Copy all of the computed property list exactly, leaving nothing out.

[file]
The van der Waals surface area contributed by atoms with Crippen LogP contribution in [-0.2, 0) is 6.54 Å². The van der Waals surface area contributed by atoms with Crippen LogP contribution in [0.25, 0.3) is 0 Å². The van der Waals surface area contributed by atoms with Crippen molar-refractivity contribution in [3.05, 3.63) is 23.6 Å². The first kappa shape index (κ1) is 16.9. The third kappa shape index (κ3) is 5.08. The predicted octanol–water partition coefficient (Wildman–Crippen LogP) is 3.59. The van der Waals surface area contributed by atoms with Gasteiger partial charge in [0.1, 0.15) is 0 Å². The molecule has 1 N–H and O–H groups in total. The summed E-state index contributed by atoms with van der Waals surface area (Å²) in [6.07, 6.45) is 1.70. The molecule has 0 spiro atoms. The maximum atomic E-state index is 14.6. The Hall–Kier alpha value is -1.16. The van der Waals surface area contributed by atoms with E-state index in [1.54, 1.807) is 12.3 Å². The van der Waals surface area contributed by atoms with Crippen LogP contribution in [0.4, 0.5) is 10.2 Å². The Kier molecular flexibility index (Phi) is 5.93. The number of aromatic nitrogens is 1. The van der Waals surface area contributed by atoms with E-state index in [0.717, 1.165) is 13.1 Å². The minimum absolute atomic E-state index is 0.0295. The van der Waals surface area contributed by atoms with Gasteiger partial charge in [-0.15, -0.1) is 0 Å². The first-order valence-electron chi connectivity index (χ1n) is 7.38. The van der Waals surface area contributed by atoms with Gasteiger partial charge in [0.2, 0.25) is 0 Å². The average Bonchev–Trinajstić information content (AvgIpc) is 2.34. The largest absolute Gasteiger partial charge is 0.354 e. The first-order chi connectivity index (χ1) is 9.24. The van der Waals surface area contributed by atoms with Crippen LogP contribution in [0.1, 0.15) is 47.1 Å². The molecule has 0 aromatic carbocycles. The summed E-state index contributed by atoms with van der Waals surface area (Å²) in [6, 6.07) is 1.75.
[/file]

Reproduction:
The van der Waals surface area contributed by atoms with Crippen LogP contribution in [-0.2, 0) is 6.54 Å². The van der Waals surface area contributed by atoms with Crippen LogP contribution in [0.25, 0.3) is 0 Å². The van der Waals surface area contributed by atoms with Crippen molar-refractivity contribution in [3.05, 3.63) is 23.6 Å². The first kappa shape index (κ1) is 16.9. The third kappa shape index (κ3) is 5.08. The predicted octanol–water partition coefficient (Wildman–Crippen LogP) is 3.59. The van der Waals surface area contributed by atoms with Gasteiger partial charge in [0.1, 0.15) is 0 Å². The molecule has 1 N–H and O–H groups in total. The summed E-state index contributed by atoms with van der Waals surface area (Å²) in [6.07, 6.45) is 1.70. The molecule has 0 spiro atoms. The maximum atomic E-state index is 14.6. The Hall–Kier alpha value is -1.16. The van der Waals surface area contributed by atoms with E-state index in [1.54, 1.807) is 12.3 Å². The van der Waals surface area contributed by atoms with Crippen LogP contribution in [0.4, 0.5) is 10.2 Å². The Kier molecular flexibility index (Phi) is 5.93. The number of aromatic nitrogens is 1. The van der Waals surface area contributed by atoms with E-state index in [0.717, 1.165) is 13.1 Å². The minimum absolute atomic E-state index is 0.0295. The van der Waals surface area contributed by atoms with Gasteiger partial charge in [-0.15, -0.1) is 0 Å². The first-order valence-electron chi connectivity index (χ1n) is 7.38. The van der Waals surface area contributed by atoms with Gasteiger partial charge in [0.2, 0.25) is 0 Å². The average Bonchev–Trinajstić information content (AvgIpc) is 2.34. The largest absolute Gasteiger partial charge is 0.354 e. The first-order chi connectivity index (χ1) is 9.24. The van der Waals surface area contributed by atoms with Crippen LogP contribution in [0.1, 0.15) is 47.1 Å². The molecule has 0 aromatic carbocycles. The summed E-state index contributed by atoms with van der Waals surface area (Å²) in [6, 6.07) is 1.75.